Trump Takes Hatchet to Environmental Programs in First Federal Budget 

Lawmakers, Activists Unite to Oppose Disastrous Proposed Cuts that Would Set NJ Back Decades 

Environmental groups from all corners of the state are teaming up with legislators of both political parties to press Republicans in Congress to reject President Trump’s proposed budget, which they agree would devastate New Jersey’s environment.  

Trump’s first federal budget contains such severe cuts to environmental protection and conservation programs that every New Jersey resident and business would feel them. Folks who don’t always agree have no trouble seeing eye to eye when it comes to protecting precious natural resources like the Jersey Shore. Thus, the “Save the EPA” campaign was born.  

The campaign kicked off mid-month at the Mantoloking Bridge, where Rep. Frank Pallone joined the Republican mayors of Point Pleasant Beach and Bay Head and the Democratic Mayor of Brick Township at a news conference denouncing the proposed budget as a cause of deep and lasting harm to our ocean, bays, and coast. Cuts to programs big and small are proposed. For example, a $263,000 grant New Jersey receives test coastal waters for swimming safety would be eliminated. Bay Head, which has been waiting five years to get a canal dredged after Superstorm Sandy washed in tons of sand, would continue to wait.  

“If more funding cuts will go to New Jersey, we’ll never get that dredged and eventually people will walk on it and it will not help Barnegat Bay at all,” Mayor Bill Curtis said.  

Dozens of programs would be eliminated or crippled under Trump’s proposed 31 percent cut to the EPA (Environmental Protection Agency). New Jersey potentially would be among the hardest hit states since many key programs are delegated from EPA to the state Department of Environmental Protection (DEP) for implementation and enforcement. Additionally, the DEP 

receives 22 percent of its budget from the feds, and would potentially be in crisis on top of deep staffing and program cuts Gov. Christie has imposed over the past eight years. 

No area of the state is immune from Trump’s hacksaw. The $2.7 million New Jersey received through the Clean Water Act to control pollutants in our drinking water would be eliminated. A 30 percent cut to a program that redevelops brownfields, providing jobs and improved quality of life in these neighborhoods, would affect Atlantic City, Plainfield, Jersey City, and Asbury Park, each of which received at least $400,000 last year. New Jersey’s three national estuaries –NY/NJ Harbor, Barnegat Bay and the Delaware – each received $600,000 or more last year from yet another program on Trump’s chopping block.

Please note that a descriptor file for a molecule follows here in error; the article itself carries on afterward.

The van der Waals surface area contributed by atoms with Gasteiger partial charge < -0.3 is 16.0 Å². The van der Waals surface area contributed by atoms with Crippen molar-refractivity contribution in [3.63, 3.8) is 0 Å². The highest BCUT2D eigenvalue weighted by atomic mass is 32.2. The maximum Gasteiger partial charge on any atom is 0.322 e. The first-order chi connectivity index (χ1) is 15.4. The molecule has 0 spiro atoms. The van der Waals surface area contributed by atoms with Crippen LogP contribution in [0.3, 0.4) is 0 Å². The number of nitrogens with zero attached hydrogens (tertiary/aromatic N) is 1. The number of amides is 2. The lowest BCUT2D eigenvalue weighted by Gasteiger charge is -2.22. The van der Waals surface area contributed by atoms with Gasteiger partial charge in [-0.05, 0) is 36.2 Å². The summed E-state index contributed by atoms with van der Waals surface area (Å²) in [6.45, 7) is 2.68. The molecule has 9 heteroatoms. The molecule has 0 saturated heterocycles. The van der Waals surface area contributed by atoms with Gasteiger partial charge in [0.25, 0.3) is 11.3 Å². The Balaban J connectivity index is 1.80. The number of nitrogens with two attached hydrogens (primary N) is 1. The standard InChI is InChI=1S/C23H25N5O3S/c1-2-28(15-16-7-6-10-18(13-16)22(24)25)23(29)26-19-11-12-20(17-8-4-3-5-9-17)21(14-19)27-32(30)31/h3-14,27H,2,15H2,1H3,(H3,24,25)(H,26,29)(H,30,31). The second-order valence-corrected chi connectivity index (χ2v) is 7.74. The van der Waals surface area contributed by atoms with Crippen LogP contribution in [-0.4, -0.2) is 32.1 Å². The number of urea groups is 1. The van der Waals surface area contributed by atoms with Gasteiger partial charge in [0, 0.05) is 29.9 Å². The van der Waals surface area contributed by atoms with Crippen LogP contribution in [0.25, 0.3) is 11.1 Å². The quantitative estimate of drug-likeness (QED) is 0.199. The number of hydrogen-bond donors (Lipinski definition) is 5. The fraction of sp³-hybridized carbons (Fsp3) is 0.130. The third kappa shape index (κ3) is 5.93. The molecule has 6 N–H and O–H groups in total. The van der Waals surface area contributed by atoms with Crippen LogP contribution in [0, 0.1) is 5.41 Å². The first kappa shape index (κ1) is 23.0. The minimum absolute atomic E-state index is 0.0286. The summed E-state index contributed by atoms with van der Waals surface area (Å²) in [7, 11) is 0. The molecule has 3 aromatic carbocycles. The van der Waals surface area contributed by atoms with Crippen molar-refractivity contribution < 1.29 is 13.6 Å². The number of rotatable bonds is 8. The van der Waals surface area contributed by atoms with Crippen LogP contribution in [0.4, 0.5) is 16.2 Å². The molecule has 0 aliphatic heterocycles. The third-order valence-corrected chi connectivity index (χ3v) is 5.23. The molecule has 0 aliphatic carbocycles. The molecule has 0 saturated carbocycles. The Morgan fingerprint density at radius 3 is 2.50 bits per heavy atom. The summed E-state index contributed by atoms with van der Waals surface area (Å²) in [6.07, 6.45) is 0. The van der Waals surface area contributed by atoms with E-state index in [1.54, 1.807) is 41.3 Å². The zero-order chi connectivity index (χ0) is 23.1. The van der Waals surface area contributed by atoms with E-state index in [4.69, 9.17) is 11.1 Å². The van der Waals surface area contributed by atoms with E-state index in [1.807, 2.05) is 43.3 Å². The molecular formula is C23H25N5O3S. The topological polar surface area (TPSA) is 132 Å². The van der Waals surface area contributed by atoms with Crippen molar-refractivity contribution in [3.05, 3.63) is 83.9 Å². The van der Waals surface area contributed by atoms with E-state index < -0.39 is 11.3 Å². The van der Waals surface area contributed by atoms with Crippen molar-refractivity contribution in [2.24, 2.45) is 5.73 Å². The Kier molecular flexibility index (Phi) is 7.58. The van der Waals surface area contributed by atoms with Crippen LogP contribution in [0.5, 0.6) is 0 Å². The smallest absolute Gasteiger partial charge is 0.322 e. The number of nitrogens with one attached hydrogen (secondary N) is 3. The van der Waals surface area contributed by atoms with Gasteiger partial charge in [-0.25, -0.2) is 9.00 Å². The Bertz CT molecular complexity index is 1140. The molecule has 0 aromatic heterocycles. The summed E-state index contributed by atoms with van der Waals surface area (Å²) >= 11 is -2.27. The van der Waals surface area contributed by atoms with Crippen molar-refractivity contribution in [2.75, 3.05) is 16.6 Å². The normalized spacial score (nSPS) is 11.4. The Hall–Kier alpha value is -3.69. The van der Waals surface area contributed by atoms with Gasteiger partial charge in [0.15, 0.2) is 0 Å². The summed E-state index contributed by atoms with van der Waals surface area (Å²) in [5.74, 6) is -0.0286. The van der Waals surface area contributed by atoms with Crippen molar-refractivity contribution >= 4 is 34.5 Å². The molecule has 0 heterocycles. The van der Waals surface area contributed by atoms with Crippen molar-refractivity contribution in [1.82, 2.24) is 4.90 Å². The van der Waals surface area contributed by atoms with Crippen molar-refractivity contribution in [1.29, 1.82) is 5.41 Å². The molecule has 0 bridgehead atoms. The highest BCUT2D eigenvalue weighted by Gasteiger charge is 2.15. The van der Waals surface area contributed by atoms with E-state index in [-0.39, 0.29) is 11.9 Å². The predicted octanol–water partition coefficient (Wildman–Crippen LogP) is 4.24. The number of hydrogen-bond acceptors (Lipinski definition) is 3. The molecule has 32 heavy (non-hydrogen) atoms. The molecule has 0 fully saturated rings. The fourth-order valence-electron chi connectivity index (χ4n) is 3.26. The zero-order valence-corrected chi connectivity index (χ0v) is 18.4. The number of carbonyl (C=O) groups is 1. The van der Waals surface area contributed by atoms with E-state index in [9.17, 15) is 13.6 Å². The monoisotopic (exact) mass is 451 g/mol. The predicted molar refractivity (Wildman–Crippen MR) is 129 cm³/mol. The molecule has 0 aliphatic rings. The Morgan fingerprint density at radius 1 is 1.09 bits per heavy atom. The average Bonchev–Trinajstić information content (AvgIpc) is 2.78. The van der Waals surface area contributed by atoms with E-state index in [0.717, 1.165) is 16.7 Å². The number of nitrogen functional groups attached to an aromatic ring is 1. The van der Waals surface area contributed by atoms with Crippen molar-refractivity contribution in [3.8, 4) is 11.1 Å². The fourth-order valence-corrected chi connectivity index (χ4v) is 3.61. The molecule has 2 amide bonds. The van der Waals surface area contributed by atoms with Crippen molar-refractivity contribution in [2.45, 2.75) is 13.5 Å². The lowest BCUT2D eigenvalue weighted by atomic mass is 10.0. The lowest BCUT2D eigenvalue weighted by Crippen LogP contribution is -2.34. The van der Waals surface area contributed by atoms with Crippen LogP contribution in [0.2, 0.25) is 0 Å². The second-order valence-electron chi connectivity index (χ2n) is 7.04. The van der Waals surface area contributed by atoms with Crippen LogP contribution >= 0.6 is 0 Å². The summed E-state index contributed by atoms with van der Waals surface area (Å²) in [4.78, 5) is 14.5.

With the House set to take up the budget next month, the fight is gaining momentum. On Tuesday, it moves to the steps of the Statehouse where advocates will be joined by Rep. Bonnie Watson Coleman and state Assemblywoman Liz Muoio at noon to highlight the risk the Trump budget poses to the Delaware River Watershed, a drinking water source for 3 million New Jerseyans. A recently approved restoration and water quality improvement program faces an uncertain future if the cuts go through.   

As Drew Tompkins, policy coordinator for the New Jersey League of Conservation Voters, put it: “The Delaware River is a vital economic driver for our state. Failing to adequately fund clean water programs threatens drinking water for millions of people as well as the economic livelihoods of industries ranging from eco-tourism to brewing. Congress cannot allow that to happen.” 

The campaign then moves on to the districts of New Jersey’s five Republican legislators with the following action/information events planned for this week, all starting at 6:30 pm: Tuesday, Aug. 29, Parsippany-Troy Hills Library, district of Rep. Rodney Frelinghuysen, chairman of the powerful House Appropriations Committee; Egg Harbor Township Library, district of Rep. Frank LoBiondo; Wednesday, Aug. 30, Somerville Library, Rep. Leonard Lance’s district; Thursday, Aug. 31, Willingboro Library, Rep. Tom MacArthur’s district; and East Branch Library, Shrewsbury, Rep. Chris Smith’s district. 

“If the EPA loses funding, New Jersey loses too. Clean water is fundamental to the economic success and health of New Jerseyans, and the proposed cuts to the EPA would undermine the agency’s ability to protect our state’s water quality,” said Alison Mitchell, policy director, New Jersey Conservation Foundation. 

Delli Santi is a former political reporter at The Associated Press who currently works as communications director at New Jersey League of Conservation Voters, a non-partisan statewide organization dedicated to protecting our natural resources

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